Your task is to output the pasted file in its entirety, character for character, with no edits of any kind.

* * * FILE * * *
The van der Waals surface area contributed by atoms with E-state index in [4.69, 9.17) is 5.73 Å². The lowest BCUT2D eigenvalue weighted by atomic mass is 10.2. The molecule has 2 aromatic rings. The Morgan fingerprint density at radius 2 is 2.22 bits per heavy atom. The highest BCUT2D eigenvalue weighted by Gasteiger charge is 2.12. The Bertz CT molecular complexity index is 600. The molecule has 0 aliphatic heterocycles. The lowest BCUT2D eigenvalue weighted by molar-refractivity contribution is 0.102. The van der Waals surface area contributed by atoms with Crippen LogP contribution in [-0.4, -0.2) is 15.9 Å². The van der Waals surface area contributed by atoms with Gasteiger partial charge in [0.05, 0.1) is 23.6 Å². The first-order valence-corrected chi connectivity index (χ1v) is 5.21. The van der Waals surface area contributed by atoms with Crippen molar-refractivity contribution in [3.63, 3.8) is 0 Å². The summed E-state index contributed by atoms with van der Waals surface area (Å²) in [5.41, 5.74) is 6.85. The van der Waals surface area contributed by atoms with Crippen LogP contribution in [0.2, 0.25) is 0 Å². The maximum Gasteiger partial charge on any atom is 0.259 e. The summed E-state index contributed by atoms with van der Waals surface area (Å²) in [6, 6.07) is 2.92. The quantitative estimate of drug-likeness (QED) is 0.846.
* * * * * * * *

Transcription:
The van der Waals surface area contributed by atoms with E-state index in [4.69, 9.17) is 5.73 Å². The lowest BCUT2D eigenvalue weighted by atomic mass is 10.2. The molecule has 2 aromatic rings. The Morgan fingerprint density at radius 2 is 2.22 bits per heavy atom. The highest BCUT2D eigenvalue weighted by Gasteiger charge is 2.12. The Bertz CT molecular complexity index is 600. The molecule has 0 aliphatic heterocycles. The lowest BCUT2D eigenvalue weighted by molar-refractivity contribution is 0.102. The van der Waals surface area contributed by atoms with Crippen LogP contribution in [-0.4, -0.2) is 15.9 Å². The van der Waals surface area contributed by atoms with Gasteiger partial charge in [0.05, 0.1) is 23.6 Å². The first-order valence-corrected chi connectivity index (χ1v) is 5.21. The van der Waals surface area contributed by atoms with Crippen molar-refractivity contribution in [3.63, 3.8) is 0 Å². The summed E-state index contributed by atoms with van der Waals surface area (Å²) in [5.41, 5.74) is 6.85. The van der Waals surface area contributed by atoms with Crippen LogP contribution in [0.2, 0.25) is 0 Å². The maximum Gasteiger partial charge on any atom is 0.259 e. The summed E-state index contributed by atoms with van der Waals surface area (Å²) in [6, 6.07) is 2.92. The quantitative estimate of drug-likeness (QED) is 0.846.